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Army of the Potomac. [our own correspondent.] Outpost, near Fairfax, Dec. 4th. On the morning of December 1st an order was issued to Capt. T. L. Rosser, 2d company Washington Artillery, to proceed to the outposts with his battery, with a full complement of men and horses, to relieve Latham's Battery, there on duty. Although suffering from a recent illness he made hasty preparations, and in less than half an hour was on Fairfax road. Desiring to see something more of life on the advancvisions and other necessaries, and they are now in a comparatively comfortable condition, although by no means an agreeable one. The frequent passage of parties and wagons into the town gives facilities for sending in letters and papers. Capt. Rosser, with his battery, is still on picket duty about two miles this side of Fairfax C. H., and in the position held for some time by his and other batteries. He will be relieved to-morrow, I presume, by another company of the Washington Artillery
enemy. Being perfectly confident they were our men, Burke rode up to it without the proper precaution, and ran into an ambuscade, where some fifteen or twenty men lay hidden. They sprang up and pointed their guns at him; but still supposing them friends, he cried out, "Don't shoot me, I know you." They then gathered upon him, and burke, seeing it was no use to struggle against so many, gave himself up. At that moment a section of the second company of the Washington Artillery, under Captain T. L. Rosser, came into the fields and placed their guns in battery. Burke who had frequently seen the gallant Captain shoot, had no idea of risking his life by standing before his howitzers, and so begged to be taken to the rear. They took him back across the fields to a spot near Gilbert's house, and there he was met by the Colonel of the New York Seventy-ninth, who ordered him to dismount. "That is a fine horse you have," said the Colonel. "Yes," was the reply; "he is worth $20 more
A brave officer wounded. We regret to learn that Capt. T. L. Rosser, of the 2d company Washington Artillery, was wounded in the skirmish at Mechanicsville on Saturday morning. He had command of his own and other artillery on the occasion. After fighting for some time, and while engaged in posting a piece to protect it from the enemy's fire, he was struck by the fragment of a shell, which tors the flesh from his right arm, causing a severs lacerated wound. His horse was also shot under hih tors the flesh from his right arm, causing a severs lacerated wound. His horse was also shot under him. About this time the order came for our force to fall back, and the artillery withdrew from the field in beautiful style, in the face of the fire of the enemy. In this engagement, it is perhaps unnecessary to add, the Washington Artillery maintained the high reputation it has won in many previous engagements. Capt. Rosser is now in the city at the house of Dr. Gibson, on Franklin street.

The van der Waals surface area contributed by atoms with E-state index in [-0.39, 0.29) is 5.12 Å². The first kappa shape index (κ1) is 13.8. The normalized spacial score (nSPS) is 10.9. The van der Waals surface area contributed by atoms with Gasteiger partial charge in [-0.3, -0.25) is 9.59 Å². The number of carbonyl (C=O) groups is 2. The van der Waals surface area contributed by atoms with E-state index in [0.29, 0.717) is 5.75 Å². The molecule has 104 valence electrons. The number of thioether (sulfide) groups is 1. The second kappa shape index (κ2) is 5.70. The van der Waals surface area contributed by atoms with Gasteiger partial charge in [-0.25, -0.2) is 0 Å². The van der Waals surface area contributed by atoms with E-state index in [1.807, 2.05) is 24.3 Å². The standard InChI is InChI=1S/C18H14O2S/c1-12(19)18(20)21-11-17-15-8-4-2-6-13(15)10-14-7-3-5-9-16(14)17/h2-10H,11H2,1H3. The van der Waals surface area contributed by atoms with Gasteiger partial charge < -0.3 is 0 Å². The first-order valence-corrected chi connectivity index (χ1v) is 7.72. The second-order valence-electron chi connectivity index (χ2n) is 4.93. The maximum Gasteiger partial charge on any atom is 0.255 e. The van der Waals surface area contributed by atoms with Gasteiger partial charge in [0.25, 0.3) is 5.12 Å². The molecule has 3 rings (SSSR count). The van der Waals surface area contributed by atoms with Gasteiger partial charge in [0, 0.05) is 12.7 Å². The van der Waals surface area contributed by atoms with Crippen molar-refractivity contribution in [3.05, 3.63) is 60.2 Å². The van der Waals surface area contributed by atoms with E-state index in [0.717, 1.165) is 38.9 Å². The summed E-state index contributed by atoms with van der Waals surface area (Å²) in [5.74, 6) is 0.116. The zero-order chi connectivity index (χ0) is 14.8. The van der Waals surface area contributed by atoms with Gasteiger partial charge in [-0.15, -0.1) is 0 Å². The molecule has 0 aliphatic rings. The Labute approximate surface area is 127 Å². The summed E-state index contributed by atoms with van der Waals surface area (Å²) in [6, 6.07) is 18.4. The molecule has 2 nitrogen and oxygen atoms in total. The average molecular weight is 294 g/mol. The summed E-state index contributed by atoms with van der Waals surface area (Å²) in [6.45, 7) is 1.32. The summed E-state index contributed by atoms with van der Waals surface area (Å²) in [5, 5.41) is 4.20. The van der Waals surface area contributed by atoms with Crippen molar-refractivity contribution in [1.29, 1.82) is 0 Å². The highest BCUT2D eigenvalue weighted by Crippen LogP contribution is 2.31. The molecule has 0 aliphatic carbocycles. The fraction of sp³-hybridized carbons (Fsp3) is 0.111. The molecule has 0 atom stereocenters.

Personal. --Major-Gen. N. G. Evans, the hero of Leesburg, arrived in Richmond on Saturday, and is stopping at the Ballard House. Colonel T. L. Rosser, of Stuart's cavalry, who was severely wounded while leading his regiment into action at Kelly's Ford has also arrived in this city. His wound is doing well.
rs ashore. Midshipman Goodwyn had charge of this, and in a short time all were landed and delivered into the hands of the cavalry waiting to receive them. I should here mention that on the day we launched our boats in Meachum's Creek, Col. T. L. Rosser, so long and so favorably known to the public, brought his regiment down to co-operate with us. This was exactly what we wished, and no better officer could have been selected for the service, or one who would have given greater satisfactioning steamer on this station, had gone up the river to coal-up intending upon her return to relieve these for the same purpose. Lt. Wood determined, however, to make the most of the little on board. Expecting an encounter with the Currituck, Col. Rosser had furnished from his regiment Capt. Clay's company of Sharpshooters, to assist in the engagement should we meet her. Capt. Fendall Gregory, and Lt. Nunn, of the same regiment, also accompanied us. Owing to the difficulty in getting a suffici
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